Polly Hill Arboretum horticulturist and arborist Ian Jochems is offering a workshop this Saturday, May 16, 10 to noon. It’s called “The Finest Cut: Taking the Fear Out of Pruning.” He will cover different techniques, as well as tool maintenance, with demos and hands-on practice. Participants will take a tour to observe how plants in the arboretum’s collection have responded to their pruning program. Preregistration is required. The cost is $20, or $10 for PHA members.

Habitat for Humanity is having a sale of construction materials on Saturday from 8 am to 2 pm behind Carroll’s Trucking at 475 Edgartown Road. You may find just the right thing to finish your project. New and antique hardware, windows, cabinets, toilets, and tools will all be for sale. If you have materials to donate, or would like to volunteer to help out, call 508-696-4646, or email houses@habitatmv.org.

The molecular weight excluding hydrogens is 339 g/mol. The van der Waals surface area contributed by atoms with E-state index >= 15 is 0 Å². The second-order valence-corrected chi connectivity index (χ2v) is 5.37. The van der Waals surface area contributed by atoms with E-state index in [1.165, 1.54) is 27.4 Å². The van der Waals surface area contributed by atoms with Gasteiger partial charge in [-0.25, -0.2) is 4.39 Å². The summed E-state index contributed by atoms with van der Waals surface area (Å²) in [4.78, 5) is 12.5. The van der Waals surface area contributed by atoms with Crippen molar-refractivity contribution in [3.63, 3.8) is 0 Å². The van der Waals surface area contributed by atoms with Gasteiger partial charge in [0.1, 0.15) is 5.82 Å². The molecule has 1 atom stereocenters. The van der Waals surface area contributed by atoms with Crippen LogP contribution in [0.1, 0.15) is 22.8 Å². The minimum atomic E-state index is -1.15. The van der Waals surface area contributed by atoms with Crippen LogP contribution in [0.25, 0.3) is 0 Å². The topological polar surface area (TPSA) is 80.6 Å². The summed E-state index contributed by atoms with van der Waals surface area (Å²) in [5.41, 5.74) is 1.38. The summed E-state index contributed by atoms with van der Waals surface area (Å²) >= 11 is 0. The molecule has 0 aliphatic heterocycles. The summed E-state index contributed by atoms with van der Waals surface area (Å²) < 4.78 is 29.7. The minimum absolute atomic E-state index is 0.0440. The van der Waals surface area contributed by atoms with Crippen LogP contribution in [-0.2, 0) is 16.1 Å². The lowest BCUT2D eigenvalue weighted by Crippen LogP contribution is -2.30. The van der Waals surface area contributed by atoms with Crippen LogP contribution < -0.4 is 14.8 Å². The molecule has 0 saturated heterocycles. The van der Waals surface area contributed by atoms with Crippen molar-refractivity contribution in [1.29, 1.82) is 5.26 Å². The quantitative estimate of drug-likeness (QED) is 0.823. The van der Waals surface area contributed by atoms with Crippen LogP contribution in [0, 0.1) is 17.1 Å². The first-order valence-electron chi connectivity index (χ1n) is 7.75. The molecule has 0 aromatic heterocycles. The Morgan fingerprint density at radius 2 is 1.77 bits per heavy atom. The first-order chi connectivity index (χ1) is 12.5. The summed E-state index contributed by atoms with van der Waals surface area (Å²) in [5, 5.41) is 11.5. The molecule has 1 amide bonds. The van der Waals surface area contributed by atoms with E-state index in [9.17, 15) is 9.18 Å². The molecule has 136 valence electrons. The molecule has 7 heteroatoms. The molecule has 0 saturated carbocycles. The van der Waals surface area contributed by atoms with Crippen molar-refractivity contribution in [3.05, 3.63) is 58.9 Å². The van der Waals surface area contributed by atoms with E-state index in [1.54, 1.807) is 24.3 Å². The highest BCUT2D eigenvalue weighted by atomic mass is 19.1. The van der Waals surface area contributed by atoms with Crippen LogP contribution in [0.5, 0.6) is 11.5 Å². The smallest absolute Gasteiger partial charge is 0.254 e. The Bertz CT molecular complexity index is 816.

You can also get rid of stuff, farther down Edgartown Road, at Martha’s Vineyard Community Services Spring Electronics Disposal Day. For fees from $2 to $30 (10 percent discount for a full carload), bring your old air conditioners, cell phones, computers, etc. between 9 am and 2 pm, and help support Community Services.

For fun, the Vineyard Montessori School second annual Flyin’ MV and Fly Me to the Moon is also this Saturday. Come to Katama Airport between 11 am and 2 pm for a flight around the Island. Then grownups are invited to an evening event at the Dunes from 7 to 10. Call Head of School Deborah Jernegan, 508-693-4090, for more information.

Then there’s the 2015 Bird-a-Thon to raise money for Felix Neck Wildlife Sanctuary. They are looking for birders and sponsors for their two-day event, which starts at 6 pm on Friday, May 15, and runs through 6 pm on Saturday. Call Felix Neck at 508-627-4850 or visit massaudubon.org/birdathon to sign up to count or make a pledge.